For a long time I thought being an alcoholic made him mean. Now I see he was mean, and he was an alcoholic. Not all mean people are alcoholics, not all alcoholics are mean. He could be so nice, so attentive, caring and thoughtful. It never lasted. When the cycle would begin again, each time it eroded more and more of my belief in the possibilty we could have peaceful times. I learned I could not trust any kindness. I could never relax and just be in those moments.
When I came to realize it would not last I began to build a life that didn’t center on him. I still had to dodge his daily verbal assaults. And moods. And accusations. And demands. And withdrawal. And mind games. As much as I tried to focus on me it seemed hopeless every time I walked through the door, not knowing what to expect. I lost me while I was so busy trying to find some common ground with him, looking for peace in my life as well as the children’s.
To survive I had to carve out a life where I did things that made me happy and surrounded myself with positive people. The more I moved away the more he tried to control me. The healthier I got, the sicker he got. The more independent I became, the harder he tried to hold on and the meaner he became.
He chose to blame me for every bad feeling he felt, every disappointment he experienced, everything wrong in his life. I fought it but inside I did think I was responsible after so long of being told I was. Responsible for ruining his life, his children’s lives. Reminded of who he would be, what he would be doing, and would have if it weren’t for me. I was never enough: not good enough, not from the right background, not attractive enough, not even sane enough. It was a weight that I carried and continue to a lesser degree. Though I try to throw it off, it is a daily battle to ignore his voice and continue on.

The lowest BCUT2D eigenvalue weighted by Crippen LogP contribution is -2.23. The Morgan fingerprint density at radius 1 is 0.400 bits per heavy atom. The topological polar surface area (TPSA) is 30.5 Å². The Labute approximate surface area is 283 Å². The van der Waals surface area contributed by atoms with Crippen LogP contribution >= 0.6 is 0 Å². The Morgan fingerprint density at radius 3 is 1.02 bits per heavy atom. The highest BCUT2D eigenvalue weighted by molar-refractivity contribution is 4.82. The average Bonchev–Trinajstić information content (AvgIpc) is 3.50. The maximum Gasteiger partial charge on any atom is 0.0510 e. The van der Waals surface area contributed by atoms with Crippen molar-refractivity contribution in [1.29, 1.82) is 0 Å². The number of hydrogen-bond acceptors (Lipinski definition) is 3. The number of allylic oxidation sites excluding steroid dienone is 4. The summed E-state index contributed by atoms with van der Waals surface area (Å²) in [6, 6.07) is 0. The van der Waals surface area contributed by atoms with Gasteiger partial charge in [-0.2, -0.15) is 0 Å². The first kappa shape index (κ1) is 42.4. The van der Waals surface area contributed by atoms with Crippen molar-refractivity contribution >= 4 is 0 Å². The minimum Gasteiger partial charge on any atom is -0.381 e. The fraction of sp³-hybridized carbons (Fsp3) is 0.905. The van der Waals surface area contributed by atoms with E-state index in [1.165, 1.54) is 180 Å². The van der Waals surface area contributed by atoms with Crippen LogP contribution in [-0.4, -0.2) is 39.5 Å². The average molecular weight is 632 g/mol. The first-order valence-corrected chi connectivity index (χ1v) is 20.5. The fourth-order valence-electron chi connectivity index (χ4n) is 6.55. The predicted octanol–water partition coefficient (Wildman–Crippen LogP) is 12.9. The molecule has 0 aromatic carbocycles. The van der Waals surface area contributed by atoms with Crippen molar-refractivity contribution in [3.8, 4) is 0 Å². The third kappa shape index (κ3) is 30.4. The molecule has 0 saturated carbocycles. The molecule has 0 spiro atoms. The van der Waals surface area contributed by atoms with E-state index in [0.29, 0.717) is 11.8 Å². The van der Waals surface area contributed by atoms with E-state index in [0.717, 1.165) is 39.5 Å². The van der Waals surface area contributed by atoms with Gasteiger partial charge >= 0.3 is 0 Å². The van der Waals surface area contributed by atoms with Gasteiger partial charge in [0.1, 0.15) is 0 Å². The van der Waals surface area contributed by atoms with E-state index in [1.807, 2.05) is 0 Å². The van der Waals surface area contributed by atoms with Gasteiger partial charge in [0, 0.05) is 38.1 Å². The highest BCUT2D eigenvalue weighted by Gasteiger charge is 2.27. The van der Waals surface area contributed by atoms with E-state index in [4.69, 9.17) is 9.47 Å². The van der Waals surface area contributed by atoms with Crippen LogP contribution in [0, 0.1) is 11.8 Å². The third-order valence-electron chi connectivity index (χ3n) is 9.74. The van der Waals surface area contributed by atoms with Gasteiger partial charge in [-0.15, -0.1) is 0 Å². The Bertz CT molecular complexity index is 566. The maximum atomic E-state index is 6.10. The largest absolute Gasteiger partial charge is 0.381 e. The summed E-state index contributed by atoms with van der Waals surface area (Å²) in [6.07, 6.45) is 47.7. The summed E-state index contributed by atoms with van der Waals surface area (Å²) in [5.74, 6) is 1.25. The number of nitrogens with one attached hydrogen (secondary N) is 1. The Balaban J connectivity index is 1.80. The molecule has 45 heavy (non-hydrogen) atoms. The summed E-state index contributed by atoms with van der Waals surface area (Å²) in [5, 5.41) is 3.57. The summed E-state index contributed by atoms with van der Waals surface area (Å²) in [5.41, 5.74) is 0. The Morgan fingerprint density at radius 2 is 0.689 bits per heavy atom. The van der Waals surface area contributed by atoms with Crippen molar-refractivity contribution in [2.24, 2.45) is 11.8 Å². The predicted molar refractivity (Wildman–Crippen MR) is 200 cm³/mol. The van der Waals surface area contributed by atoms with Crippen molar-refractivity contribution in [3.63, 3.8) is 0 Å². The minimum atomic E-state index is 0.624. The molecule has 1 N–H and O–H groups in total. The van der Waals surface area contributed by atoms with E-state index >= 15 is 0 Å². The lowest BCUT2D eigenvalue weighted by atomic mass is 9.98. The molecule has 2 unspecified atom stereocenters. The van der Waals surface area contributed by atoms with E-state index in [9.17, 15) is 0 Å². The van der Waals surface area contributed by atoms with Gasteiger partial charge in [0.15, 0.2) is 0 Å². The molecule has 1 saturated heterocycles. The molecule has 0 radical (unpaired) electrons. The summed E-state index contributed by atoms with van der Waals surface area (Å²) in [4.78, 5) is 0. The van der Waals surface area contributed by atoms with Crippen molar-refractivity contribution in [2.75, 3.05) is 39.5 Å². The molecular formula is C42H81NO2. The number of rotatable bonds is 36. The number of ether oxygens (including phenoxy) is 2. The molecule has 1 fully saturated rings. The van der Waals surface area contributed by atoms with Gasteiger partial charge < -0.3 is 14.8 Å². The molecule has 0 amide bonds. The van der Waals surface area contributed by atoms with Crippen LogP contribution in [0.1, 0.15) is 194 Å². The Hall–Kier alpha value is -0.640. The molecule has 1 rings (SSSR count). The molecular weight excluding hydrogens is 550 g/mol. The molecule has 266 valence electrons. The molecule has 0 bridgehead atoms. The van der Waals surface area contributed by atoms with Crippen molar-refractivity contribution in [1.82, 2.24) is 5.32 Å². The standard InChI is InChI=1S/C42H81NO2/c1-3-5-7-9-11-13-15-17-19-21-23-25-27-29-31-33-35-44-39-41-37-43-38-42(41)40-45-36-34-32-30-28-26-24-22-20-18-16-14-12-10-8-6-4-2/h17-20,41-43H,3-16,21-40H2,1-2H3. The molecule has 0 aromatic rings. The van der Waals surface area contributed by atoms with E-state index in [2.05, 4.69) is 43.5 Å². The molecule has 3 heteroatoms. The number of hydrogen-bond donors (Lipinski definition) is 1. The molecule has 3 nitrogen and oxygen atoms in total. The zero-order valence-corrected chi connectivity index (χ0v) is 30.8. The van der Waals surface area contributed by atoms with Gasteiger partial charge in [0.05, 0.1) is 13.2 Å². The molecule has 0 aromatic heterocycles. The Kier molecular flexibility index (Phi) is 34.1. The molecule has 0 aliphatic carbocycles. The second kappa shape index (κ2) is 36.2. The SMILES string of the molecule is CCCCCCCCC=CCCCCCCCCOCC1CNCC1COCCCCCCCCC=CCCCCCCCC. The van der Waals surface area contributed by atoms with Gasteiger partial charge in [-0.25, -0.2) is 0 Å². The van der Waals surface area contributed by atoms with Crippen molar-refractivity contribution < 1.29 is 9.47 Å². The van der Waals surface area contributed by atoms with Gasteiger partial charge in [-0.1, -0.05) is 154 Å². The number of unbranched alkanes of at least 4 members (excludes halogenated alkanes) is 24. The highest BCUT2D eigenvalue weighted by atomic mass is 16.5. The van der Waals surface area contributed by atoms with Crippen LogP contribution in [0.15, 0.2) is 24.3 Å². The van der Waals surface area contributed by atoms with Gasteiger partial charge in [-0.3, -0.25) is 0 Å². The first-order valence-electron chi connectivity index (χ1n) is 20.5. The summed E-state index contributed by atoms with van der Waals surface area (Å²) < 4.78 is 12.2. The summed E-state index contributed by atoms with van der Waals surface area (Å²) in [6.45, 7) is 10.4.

It was like being lost in a jungle and all the paths seemed to lead back to the same place. There doesn’t seem to be a way out. Now that I am out and looking back into it the way seems so clear. To be in it was not so black and white. It is the areas in between, the grayed areas, that look like hope to us while we are in the relationship. It’s easy to look back now and realize in leaving the relationship I wasn’t giving up hope. I was actually grasping hope and bringing it closer to me.
“Hope deferred makes the heart sick, but a longing fulfilled is a tree of life.”
Proverbs 13:12 (NIV)